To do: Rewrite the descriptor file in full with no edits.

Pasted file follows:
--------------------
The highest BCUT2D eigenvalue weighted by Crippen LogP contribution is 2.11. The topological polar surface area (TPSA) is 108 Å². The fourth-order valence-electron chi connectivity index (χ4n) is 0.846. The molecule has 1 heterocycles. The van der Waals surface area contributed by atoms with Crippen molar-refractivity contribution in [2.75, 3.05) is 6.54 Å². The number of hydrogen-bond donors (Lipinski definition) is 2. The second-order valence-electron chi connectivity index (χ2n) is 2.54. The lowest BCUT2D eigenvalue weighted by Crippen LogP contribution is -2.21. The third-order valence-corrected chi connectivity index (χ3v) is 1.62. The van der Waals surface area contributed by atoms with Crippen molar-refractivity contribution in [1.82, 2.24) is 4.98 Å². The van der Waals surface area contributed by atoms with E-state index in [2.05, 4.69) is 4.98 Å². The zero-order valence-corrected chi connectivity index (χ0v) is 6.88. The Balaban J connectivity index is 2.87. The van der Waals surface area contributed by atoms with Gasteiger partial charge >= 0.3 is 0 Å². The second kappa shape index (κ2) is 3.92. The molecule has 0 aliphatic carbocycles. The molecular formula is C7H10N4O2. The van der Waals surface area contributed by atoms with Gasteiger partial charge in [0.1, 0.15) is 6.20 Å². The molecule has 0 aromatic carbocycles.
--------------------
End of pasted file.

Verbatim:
The highest BCUT2D eigenvalue weighted by Crippen LogP contribution is 2.11. The topological polar surface area (TPSA) is 108 Å². The fourth-order valence-electron chi connectivity index (χ4n) is 0.846. The molecule has 1 heterocycles. The van der Waals surface area contributed by atoms with Crippen molar-refractivity contribution in [2.75, 3.05) is 6.54 Å². The number of hydrogen-bond donors (Lipinski definition) is 2. The second-order valence-electron chi connectivity index (χ2n) is 2.54. The lowest BCUT2D eigenvalue weighted by Crippen LogP contribution is -2.21. The third-order valence-corrected chi connectivity index (χ3v) is 1.62. The van der Waals surface area contributed by atoms with Crippen molar-refractivity contribution in [1.82, 2.24) is 4.98 Å². The van der Waals surface area contributed by atoms with E-state index in [2.05, 4.69) is 4.98 Å². The zero-order valence-corrected chi connectivity index (χ0v) is 6.88. The Balaban J connectivity index is 2.87. The van der Waals surface area contributed by atoms with Gasteiger partial charge >= 0.3 is 0 Å². The second kappa shape index (κ2) is 3.92. The molecule has 0 aliphatic carbocycles. The molecular formula is C7H10N4O2. The van der Waals surface area contributed by atoms with Gasteiger partial charge in [0.1, 0.15) is 6.20 Å². The molecule has 0 aromatic carbocycles.